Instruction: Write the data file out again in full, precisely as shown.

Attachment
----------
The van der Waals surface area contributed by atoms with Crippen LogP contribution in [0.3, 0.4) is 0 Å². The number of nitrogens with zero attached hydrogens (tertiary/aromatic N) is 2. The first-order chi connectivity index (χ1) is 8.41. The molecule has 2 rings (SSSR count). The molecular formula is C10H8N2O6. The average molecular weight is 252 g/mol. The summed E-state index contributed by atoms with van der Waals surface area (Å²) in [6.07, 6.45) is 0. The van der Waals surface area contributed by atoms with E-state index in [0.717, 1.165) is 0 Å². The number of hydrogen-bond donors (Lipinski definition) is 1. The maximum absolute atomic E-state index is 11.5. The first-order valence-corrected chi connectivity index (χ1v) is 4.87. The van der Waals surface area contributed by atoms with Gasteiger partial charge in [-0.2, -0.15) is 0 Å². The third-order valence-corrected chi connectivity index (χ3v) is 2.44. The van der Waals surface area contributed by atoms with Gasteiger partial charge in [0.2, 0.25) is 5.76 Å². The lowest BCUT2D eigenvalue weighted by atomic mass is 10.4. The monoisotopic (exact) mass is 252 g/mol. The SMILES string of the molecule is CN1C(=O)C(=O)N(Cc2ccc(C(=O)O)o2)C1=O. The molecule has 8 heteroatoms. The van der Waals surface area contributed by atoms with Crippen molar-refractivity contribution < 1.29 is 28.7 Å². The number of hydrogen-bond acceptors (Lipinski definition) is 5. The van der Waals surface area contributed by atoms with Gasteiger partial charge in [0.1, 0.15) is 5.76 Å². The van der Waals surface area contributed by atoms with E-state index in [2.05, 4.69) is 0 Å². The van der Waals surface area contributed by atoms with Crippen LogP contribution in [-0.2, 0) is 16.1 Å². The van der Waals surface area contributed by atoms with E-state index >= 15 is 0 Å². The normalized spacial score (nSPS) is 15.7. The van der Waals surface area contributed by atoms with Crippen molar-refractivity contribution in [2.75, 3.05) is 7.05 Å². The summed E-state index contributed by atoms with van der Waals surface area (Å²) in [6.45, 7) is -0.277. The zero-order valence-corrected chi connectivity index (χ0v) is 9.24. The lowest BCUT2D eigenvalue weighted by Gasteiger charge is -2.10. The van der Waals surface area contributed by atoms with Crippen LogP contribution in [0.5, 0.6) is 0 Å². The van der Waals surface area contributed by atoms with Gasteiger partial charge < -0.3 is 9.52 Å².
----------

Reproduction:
The van der Waals surface area contributed by atoms with Crippen LogP contribution in [0.3, 0.4) is 0 Å². The number of nitrogens with zero attached hydrogens (tertiary/aromatic N) is 2. The first-order chi connectivity index (χ1) is 8.41. The molecule has 2 rings (SSSR count). The molecular formula is C10H8N2O6. The average molecular weight is 252 g/mol. The summed E-state index contributed by atoms with van der Waals surface area (Å²) in [6.07, 6.45) is 0. The van der Waals surface area contributed by atoms with E-state index in [0.717, 1.165) is 0 Å². The number of hydrogen-bond donors (Lipinski definition) is 1. The maximum absolute atomic E-state index is 11.5. The first-order valence-corrected chi connectivity index (χ1v) is 4.87. The van der Waals surface area contributed by atoms with Gasteiger partial charge in [-0.2, -0.15) is 0 Å². The third-order valence-corrected chi connectivity index (χ3v) is 2.44. The van der Waals surface area contributed by atoms with Gasteiger partial charge in [0.2, 0.25) is 5.76 Å². The lowest BCUT2D eigenvalue weighted by atomic mass is 10.4. The monoisotopic (exact) mass is 252 g/mol. The SMILES string of the molecule is CN1C(=O)C(=O)N(Cc2ccc(C(=O)O)o2)C1=O. The molecule has 8 heteroatoms. The van der Waals surface area contributed by atoms with Crippen molar-refractivity contribution < 1.29 is 28.7 Å². The number of hydrogen-bond acceptors (Lipinski definition) is 5. The van der Waals surface area contributed by atoms with Gasteiger partial charge in [0.1, 0.15) is 5.76 Å². The van der Waals surface area contributed by atoms with E-state index in [2.05, 4.69) is 0 Å². The van der Waals surface area contributed by atoms with Crippen LogP contribution in [-0.2, 0) is 16.1 Å². The van der Waals surface area contributed by atoms with E-state index >= 15 is 0 Å². The normalized spacial score (nSPS) is 15.7. The van der Waals surface area contributed by atoms with Crippen molar-refractivity contribution in [2.75, 3.05) is 7.05 Å². The summed E-state index contributed by atoms with van der Waals surface area (Å²) in [6.45, 7) is -0.277. The zero-order valence-corrected chi connectivity index (χ0v) is 9.24. The lowest BCUT2D eigenvalue weighted by Gasteiger charge is -2.10. The van der Waals surface area contributed by atoms with Crippen LogP contribution in [0.5, 0.6) is 0 Å². The van der Waals surface area contributed by atoms with Gasteiger partial charge < -0.3 is 9.52 Å².